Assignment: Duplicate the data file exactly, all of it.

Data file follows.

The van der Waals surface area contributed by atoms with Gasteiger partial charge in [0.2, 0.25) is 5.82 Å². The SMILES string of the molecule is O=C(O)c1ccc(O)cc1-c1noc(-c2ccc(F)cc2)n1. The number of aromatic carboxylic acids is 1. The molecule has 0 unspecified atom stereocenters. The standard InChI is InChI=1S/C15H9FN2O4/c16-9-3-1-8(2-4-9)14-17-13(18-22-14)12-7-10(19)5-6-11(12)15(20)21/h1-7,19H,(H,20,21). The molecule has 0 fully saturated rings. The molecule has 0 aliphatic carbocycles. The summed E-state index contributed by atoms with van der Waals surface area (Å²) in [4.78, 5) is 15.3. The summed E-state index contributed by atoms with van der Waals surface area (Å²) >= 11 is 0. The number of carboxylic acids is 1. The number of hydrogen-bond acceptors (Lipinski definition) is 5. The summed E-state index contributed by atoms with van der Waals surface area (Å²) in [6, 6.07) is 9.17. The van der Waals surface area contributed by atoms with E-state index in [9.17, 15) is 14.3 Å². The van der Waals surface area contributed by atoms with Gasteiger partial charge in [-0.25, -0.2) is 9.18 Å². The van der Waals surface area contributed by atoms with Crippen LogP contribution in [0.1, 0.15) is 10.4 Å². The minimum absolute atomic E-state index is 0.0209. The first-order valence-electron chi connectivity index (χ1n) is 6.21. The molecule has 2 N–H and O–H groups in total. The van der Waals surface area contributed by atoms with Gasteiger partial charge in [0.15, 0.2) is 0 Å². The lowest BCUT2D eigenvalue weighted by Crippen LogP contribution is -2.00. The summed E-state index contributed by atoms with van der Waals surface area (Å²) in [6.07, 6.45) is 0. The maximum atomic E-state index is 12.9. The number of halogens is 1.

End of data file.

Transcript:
The van der Waals surface area contributed by atoms with Gasteiger partial charge in [0.2, 0.25) is 5.82 Å². The SMILES string of the molecule is O=C(O)c1ccc(O)cc1-c1noc(-c2ccc(F)cc2)n1. The number of aromatic carboxylic acids is 1. The molecule has 0 unspecified atom stereocenters. The standard InChI is InChI=1S/C15H9FN2O4/c16-9-3-1-8(2-4-9)14-17-13(18-22-14)12-7-10(19)5-6-11(12)15(20)21/h1-7,19H,(H,20,21). The molecule has 0 fully saturated rings. The molecule has 0 aliphatic carbocycles. The summed E-state index contributed by atoms with van der Waals surface area (Å²) in [4.78, 5) is 15.3. The summed E-state index contributed by atoms with van der Waals surface area (Å²) >= 11 is 0. The number of carboxylic acids is 1. The number of hydrogen-bond acceptors (Lipinski definition) is 5. The summed E-state index contributed by atoms with van der Waals surface area (Å²) in [6, 6.07) is 9.17. The van der Waals surface area contributed by atoms with E-state index in [9.17, 15) is 14.3 Å². The van der Waals surface area contributed by atoms with Gasteiger partial charge in [-0.25, -0.2) is 9.18 Å². The van der Waals surface area contributed by atoms with Crippen LogP contribution in [0.1, 0.15) is 10.4 Å². The minimum absolute atomic E-state index is 0.0209. The first-order valence-electron chi connectivity index (χ1n) is 6.21. The molecule has 2 N–H and O–H groups in total. The van der Waals surface area contributed by atoms with Gasteiger partial charge in [0.15, 0.2) is 0 Å². The lowest BCUT2D eigenvalue weighted by Crippen LogP contribution is -2.00. The summed E-state index contributed by atoms with van der Waals surface area (Å²) in [6.07, 6.45) is 0. The maximum atomic E-state index is 12.9. The number of halogens is 1.